Is Europe missing out on the market potential of the platform economy?
Let’s be honest — the headline figures do not look good. Out of a total of USD 4.3 trillion globally, Europe can currently claim only 200 billion of market capitalisation — that is, less than 5%.

Such potential figures are reflected by market realities — whereas 82 digital platforms exist in China, including the all-powerful Alibaba, the UK has only 8 and Germany 4.

‘You can see how far behind Europe is,’ said Dr. Peter Evans, VP Research at The Center for Global Enterprise, at a recent BearingPoint event covering the platform economy. But does this mean the continent is doomed to consume services from North America and China, in the worst case becoming a sideshow in an increasingly digital world? 

We do not believe so, for a number of reasons. If we look at the way the digital revolution is unfolding, it is clear that we are still at an early stage. Even with the enormous potential already being demonstrated by information-centric companies such as Google and Facebook, and sharing organisations like Uber and AirBnB, there is more to come — which plays to Europe’s strengths. 

Where are such breakthroughs to come from? The answer is to look at the intersection between the physical and the digital worlds. While the Internet of Things might have a long heritage, it is also clear that current IoT solutions — largely sensor-based remote monitoring and management — are relatively primitive.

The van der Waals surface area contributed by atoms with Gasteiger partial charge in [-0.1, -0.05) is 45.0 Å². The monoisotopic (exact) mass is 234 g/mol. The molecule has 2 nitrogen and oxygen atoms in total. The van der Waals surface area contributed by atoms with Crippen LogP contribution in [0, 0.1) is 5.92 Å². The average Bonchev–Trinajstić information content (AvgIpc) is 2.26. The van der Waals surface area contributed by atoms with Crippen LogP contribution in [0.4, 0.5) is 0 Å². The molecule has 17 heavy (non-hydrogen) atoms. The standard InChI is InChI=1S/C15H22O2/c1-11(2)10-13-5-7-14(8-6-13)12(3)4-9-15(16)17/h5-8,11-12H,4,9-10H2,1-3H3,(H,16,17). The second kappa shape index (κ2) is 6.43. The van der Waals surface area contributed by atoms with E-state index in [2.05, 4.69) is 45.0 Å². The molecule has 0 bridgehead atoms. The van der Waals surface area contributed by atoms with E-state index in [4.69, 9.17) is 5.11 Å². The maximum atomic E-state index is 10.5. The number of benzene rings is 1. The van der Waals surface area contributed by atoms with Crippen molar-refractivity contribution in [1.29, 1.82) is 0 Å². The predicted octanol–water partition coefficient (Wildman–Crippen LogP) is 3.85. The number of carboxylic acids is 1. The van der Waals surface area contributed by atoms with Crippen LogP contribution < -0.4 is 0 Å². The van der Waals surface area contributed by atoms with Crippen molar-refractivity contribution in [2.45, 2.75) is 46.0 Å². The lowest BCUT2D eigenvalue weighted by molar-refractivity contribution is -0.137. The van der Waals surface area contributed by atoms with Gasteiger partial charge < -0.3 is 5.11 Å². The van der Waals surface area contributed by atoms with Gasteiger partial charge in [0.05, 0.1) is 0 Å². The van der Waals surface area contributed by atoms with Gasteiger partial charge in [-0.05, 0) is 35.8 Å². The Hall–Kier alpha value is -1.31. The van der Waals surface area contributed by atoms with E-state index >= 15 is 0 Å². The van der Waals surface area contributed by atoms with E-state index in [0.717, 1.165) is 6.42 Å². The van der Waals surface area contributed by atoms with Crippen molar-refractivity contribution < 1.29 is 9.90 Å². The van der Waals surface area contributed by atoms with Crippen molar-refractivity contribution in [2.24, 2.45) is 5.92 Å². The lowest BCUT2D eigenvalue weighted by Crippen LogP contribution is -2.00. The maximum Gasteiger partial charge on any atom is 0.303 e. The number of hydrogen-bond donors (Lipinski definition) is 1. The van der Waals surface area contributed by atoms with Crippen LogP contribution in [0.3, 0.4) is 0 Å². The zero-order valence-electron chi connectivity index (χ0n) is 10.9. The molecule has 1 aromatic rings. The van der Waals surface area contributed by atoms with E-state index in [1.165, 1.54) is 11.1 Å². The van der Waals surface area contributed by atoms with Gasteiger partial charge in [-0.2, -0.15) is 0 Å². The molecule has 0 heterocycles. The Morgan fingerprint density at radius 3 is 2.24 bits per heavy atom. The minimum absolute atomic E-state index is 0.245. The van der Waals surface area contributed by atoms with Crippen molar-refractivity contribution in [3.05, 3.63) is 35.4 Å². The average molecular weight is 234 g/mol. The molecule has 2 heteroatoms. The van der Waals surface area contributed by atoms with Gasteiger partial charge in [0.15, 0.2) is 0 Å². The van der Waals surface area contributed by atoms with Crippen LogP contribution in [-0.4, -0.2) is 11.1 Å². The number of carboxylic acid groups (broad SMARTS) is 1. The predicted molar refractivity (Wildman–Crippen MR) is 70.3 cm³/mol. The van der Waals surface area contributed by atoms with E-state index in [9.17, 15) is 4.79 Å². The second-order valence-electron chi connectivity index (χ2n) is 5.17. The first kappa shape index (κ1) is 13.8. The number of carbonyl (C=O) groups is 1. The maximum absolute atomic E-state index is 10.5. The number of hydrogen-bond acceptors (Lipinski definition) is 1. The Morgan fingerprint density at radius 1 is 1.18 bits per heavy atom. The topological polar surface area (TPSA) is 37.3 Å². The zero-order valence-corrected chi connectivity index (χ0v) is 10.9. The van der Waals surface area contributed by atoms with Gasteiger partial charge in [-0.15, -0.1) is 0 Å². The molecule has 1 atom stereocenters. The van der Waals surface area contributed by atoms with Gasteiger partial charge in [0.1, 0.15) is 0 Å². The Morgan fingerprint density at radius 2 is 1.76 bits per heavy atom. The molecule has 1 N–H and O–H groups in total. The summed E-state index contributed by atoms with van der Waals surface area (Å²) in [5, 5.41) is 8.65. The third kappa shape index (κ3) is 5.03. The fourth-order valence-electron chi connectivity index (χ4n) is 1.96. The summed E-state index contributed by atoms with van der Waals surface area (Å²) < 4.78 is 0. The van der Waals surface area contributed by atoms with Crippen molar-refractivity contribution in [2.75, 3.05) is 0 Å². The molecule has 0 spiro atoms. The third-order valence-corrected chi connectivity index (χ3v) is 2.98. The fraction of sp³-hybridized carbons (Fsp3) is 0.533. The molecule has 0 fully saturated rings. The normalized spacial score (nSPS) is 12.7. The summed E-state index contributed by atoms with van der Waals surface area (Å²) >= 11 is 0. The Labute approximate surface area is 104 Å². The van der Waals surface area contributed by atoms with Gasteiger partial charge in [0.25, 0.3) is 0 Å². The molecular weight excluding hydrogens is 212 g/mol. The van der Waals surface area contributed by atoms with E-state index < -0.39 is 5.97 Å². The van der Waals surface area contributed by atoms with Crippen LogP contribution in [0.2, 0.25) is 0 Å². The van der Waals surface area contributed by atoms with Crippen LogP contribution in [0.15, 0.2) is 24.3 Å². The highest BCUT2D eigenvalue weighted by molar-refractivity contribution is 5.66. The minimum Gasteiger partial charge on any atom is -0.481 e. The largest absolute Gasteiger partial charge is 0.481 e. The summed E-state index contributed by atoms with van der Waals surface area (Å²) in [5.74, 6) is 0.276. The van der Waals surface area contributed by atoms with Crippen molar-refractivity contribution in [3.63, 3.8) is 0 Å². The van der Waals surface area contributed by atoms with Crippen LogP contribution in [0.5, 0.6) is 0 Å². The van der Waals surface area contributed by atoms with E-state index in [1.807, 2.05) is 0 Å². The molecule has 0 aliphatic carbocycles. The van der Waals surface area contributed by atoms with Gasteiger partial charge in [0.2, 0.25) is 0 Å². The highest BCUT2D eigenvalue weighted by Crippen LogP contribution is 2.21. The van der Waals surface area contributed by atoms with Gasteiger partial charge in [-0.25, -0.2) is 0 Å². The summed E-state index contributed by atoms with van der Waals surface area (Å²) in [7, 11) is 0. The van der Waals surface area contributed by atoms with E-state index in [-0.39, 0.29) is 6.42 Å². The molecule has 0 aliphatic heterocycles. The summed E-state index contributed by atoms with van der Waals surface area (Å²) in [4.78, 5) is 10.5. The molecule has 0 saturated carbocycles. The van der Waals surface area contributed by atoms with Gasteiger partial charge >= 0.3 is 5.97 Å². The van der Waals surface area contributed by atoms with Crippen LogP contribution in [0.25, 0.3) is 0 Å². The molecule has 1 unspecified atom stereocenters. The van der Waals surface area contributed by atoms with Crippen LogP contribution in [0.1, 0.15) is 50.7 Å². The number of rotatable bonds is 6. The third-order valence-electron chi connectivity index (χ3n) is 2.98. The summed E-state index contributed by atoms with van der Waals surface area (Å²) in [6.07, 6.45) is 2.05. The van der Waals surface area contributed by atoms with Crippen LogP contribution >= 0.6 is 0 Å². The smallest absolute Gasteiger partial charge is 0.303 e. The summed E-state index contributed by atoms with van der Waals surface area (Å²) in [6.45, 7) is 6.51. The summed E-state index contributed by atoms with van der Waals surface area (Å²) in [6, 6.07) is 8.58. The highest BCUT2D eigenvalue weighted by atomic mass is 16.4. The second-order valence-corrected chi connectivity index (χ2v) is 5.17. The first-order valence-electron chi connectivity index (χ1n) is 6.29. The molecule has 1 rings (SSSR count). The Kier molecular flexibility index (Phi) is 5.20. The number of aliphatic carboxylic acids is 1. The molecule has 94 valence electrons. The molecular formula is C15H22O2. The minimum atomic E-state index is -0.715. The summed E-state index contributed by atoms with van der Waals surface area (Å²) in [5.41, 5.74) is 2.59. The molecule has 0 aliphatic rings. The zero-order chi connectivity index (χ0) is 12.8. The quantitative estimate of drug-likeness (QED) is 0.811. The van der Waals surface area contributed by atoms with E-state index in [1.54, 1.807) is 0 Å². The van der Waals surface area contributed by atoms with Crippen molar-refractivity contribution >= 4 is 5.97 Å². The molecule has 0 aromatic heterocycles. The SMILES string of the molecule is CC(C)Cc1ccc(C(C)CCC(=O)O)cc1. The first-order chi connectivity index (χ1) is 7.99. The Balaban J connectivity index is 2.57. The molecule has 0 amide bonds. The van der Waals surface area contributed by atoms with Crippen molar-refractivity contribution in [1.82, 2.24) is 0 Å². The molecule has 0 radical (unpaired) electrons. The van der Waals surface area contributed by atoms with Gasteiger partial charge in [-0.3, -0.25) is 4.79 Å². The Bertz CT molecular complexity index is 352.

Industry 4.0, or the fourth industrial revolution, is a significant opportunity, not simply to improve operational efficiency and the customer experience, but also to use cloud-based analytics and machine learning, 3D printing and virtual reality to create new ways of design, engineering and construction, maintenance and management. Some great companies in Europe have already been leading this charge - not least Schindler, Schneider and Siemens. 

While Europe may be lagging behind in platform provision, it has a heritage and market leading position in manufacturing and engineering, as well as computerisation. Europe’s business landscape has numerous examples of organisations that are bridging the gap between the physical and digital, from automotive companies to construction.

At BearingPoint, we believe the future lies not in simply building services on top of a platform, but delivering a platform that can also evolve in line with a rapidly changing landscape. Indeed, this is one of the founding principles of our own services platform initiative and product set, which we call Digital Ecosystem Management. Agility should be a facet of both the platform and the services it enables. 

While the future is digital, it will also be physical — where software and services meet the real world. Europe may have lost ground to Silicon Valley in technology terms, but an even bigger opportunity looms, in which Europe has a real chance of success. Speed is of the essence, however — in this rapidly changing world, only the fastest moving organisations will maintain their current advantage.

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